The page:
Carbon movement and storage

Long Mynd location map

The Long Mynd, Shropshire in the foreground with views of Caer Cadoc, the Lawley and the Wreakin in the background

Terrestrial LiDAR scanning in Ashes Hollow, March 2010

One aspect of the carbon cycle that is poorly understood in the UK is the type (geological or biological), quantity and quality of carbon stored in the accumulation zones of upland slopes.

Knowledge is required to fill in gaps of the UK soil inventory and to assess potential carbon based greenhouse gas (e.g. CO2, CH4) inputs to the atmosphere. It is therefore important to improve our understanding of how carbon is stored in soils and sediments in the accumulation zones at the base of rapidly eroding upland slopes.

The research is being undertaken within the Ashes Hollow catchment of the Long Mynd, Shropshire. The Long Mynd is an area of outstanding natural beauty (AONB) and is characterised by steep slopes and valleys dominated by heathland.

Geology and soil

The geology of the Ashes Hollow consists of Pre-Cambrian siltstone, sandstones and conglomerates. The soils are classified by the Soil Survey of England and Wales as the Withnell 2 series and are well-drained loamy soils over bedrock.

Analysis of soil depth on one slope studied within Ashes Hollow, suggests that soils are < 20 cm thick on the slope divide and > 1 m at the 'accumulation zone' at the base of the slope. Soil erosion is characterised by both debris flows and soil creep.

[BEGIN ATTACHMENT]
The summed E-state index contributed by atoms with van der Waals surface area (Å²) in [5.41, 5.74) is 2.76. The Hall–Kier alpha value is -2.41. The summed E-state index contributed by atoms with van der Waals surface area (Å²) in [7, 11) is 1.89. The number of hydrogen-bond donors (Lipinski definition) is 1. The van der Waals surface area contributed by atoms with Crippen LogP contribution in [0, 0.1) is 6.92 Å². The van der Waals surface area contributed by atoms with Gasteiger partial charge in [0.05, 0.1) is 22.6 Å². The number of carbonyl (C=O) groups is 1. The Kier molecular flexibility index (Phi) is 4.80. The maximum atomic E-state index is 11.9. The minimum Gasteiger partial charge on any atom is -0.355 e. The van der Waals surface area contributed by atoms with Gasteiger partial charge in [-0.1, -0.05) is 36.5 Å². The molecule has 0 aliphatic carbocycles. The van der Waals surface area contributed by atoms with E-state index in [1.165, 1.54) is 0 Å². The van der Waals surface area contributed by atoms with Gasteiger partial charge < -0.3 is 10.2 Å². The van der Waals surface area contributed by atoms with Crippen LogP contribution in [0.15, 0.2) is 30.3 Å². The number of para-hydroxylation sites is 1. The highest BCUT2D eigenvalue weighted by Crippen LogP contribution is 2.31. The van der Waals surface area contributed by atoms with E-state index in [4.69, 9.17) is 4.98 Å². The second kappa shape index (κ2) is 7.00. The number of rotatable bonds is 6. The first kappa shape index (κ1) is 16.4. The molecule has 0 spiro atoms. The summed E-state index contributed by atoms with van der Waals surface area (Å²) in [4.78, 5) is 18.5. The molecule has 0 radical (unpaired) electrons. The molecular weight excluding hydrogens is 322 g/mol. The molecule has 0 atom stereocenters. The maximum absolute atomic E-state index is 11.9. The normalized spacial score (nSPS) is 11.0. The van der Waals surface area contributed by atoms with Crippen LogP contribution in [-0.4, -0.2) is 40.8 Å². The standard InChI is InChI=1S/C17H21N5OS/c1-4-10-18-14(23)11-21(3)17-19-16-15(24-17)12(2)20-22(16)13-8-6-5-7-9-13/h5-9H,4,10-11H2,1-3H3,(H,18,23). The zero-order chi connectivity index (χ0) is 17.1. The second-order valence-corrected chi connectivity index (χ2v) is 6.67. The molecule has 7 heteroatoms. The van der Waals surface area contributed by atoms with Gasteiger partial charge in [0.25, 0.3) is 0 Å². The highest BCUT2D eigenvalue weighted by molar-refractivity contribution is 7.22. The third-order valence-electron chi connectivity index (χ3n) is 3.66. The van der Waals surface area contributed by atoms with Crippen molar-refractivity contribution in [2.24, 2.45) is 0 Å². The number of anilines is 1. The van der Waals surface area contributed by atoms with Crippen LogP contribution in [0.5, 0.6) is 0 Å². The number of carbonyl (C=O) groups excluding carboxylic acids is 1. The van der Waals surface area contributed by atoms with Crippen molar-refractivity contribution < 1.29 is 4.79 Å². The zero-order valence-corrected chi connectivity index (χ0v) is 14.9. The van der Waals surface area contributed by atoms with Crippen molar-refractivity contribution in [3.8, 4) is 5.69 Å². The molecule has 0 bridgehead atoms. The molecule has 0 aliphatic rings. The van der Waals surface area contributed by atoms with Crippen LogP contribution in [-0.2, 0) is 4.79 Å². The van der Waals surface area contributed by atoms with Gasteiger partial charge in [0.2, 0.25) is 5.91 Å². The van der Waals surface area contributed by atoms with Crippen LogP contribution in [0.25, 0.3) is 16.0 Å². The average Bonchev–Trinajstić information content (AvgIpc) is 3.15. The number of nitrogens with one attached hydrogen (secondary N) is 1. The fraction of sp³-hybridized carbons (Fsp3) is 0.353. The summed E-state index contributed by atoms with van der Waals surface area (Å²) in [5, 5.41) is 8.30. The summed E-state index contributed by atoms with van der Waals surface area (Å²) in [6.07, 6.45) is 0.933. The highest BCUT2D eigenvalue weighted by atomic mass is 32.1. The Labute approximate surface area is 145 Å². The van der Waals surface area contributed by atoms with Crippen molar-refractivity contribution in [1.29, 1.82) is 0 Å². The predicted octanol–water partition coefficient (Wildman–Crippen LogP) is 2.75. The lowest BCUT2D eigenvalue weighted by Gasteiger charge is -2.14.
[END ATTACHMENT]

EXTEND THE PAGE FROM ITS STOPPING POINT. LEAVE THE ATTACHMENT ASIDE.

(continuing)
Research aims

Building on work started in 2009–10, the rates of soil erosion and accumulation will be used to assess the movement and storage of organic carbon and nitrogen in these upland landscapes. Along with understanding the control of soil depth on carbon and nitrogen storage along transects of the slope, the research aims to provide information about the quality of carbon stored in the soils, particularly in the saturated accumulation zone.

The aims of the project are to determine erosion rates on:

  1. a well characterised slope that has been characterised using digital elevation models created by terrestrial LiDAR surveys
  2. to characterise the regularity of debris flows and volumes of material used by comparing a time series of terrestrial LiDAR surveys
  3. to assess the range of erosion and accumulation rates within the Ashes Hollow catchment from soil creep using 137Cs as a tracer
  4. to assess carbon and nitrogen storage and quality in the soils


During 2010 we have developed our capacity to use the radionuclide 137Cs as a tool for understanding erosion rates. The use of 137Cs as an environmental tracer to assess soil erosion has been made possible by its release during 1950s nuclear bomb testing and by the Chernybol disaster in 1986.

The second area of our work is determining soil carbon storage and carbon quality, especially in the soil accumulation areas at the foot of slopes. These are often quite moisture saturated. To assess carbon quality in the accumulation zones we will use 12/13C analysis, C:N ratios and thermal analysis of soil carbon. The latter technique will help determine the degree of decomposition and whether there is a geologic component to the soil carbon.


Contact Dr Andrew Tye or Enquiries for further information.